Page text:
1991 Chevrolet S-10 91 S-10 with blown ECM fuse

  • 1991 CHEVROLET S-10
  • 4.3L
  • V6
  • 4WD
  • 110,000 MILES
I bought this truck about a week ago and drove it about 300 miles back to my hometown with no trouble at all. A few days later I was out in the truck and was crossing a bridge that had a rough end on it that jarred the truck as I crossed it. As soon as the truck jarred it was like the key was shut off. Got it on the shoulder and tried cranking it over, it would crank all day but never would hit. Started checking fuses and the ECM fuse was blown. Changed the fuse, started the truck without problem and let it idle about 5 minutes. As I pulled back onto the highway I crossed a rumble strip that jarred the truck again and it immediately blew the fuse. I changed the fuse again but this time as soon as I turned the key on it blew the fuse, didn't even get to attempt to crank it. The only other problem I've encountered with the truck is the gauges acting a little odd at times. The oil pressure gauge reads low and then jumps to high kind of fast (it has a new sending unit and a fresh oil change and doesn't smoke at all so I doubt any motor issues). Also the voltage gauge always reads right at the edge of overcharging into the red but it has a new alternator and battery. After reading several websites regarding these symptoms people have suggested the ECM is bad, as they have replaced their ECMs and cured their gauge issues. Anyone have any thoughts?
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Sunday, February 16th, 2014 AT 3:34 PM

1 Reply

  • 33,661 POSTS
GM did have a lot of Engine Computer trouble around that time period, and they often acted like they had bad solder connections, but given the age of the truck, that computer has probably been replaced a couple of times already. Also, the computers often caused stalling or no-start conditions, but not blowing fuses. I would be more suspicious of a wiring problem like the wires to an oxygen sensor heater falling down onto hot exhaust parts, melting, and grounding out.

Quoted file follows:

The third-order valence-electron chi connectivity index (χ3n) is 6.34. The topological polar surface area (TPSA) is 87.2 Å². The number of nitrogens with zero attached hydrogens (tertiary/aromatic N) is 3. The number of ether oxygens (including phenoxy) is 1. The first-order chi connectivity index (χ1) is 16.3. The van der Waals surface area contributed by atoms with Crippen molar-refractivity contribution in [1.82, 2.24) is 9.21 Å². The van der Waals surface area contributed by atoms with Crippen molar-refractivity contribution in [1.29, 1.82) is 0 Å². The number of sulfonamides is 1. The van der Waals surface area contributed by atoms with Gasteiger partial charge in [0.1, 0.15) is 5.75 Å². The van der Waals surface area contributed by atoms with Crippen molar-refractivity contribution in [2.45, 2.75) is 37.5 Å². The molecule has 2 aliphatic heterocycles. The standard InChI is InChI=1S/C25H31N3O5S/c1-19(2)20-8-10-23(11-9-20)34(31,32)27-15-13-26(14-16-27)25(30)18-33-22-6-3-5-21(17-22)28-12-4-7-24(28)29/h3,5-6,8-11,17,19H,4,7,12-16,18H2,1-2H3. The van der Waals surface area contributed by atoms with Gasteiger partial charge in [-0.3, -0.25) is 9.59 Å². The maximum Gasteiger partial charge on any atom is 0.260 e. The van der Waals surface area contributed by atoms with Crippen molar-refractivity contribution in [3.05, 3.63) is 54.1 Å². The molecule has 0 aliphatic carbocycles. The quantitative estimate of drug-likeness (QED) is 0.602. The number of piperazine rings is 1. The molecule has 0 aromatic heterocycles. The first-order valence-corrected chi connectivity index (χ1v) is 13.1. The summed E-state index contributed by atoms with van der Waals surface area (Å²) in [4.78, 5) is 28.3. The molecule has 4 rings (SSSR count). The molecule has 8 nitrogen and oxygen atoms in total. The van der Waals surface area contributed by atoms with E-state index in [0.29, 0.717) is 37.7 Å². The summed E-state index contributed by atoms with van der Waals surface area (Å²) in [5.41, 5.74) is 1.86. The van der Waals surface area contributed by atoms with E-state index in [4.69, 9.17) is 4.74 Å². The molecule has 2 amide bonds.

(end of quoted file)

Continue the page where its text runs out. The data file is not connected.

A simple trick to finding a short is to replace the blown fuse with a pair of spade terminals, then use small jumper wires to connect them to a 12 volt light bulb. A brake light bulb works well. When the circuit is live and the short is present, the bulb will be full brightness and hot so be sure it's not laying on the carpet or against a plastic door panel. Now you can unplug electrical connectors and move things around to see what makes the short go away. When it does, the bulb will get dim or go out.

For intermittent problems like yours the bulb may be dim already. Watch what takes place when it gets bright. That's when the short is occurring. It could be due to the rocking of the engine when you shift between reverse and drive. It could be due to the body flexing when you drive over bumps in the road. The bulb limits current to a safe value when the short occurs, in this case about one amp. If the engine won't start with a brake light in the circuit, try a headlight bulb. The low beam filament will limit current to five amps, and the high beam filament will allow about six amps to flow.
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Sunday, February 16th, 2014 AT 4:18 PM

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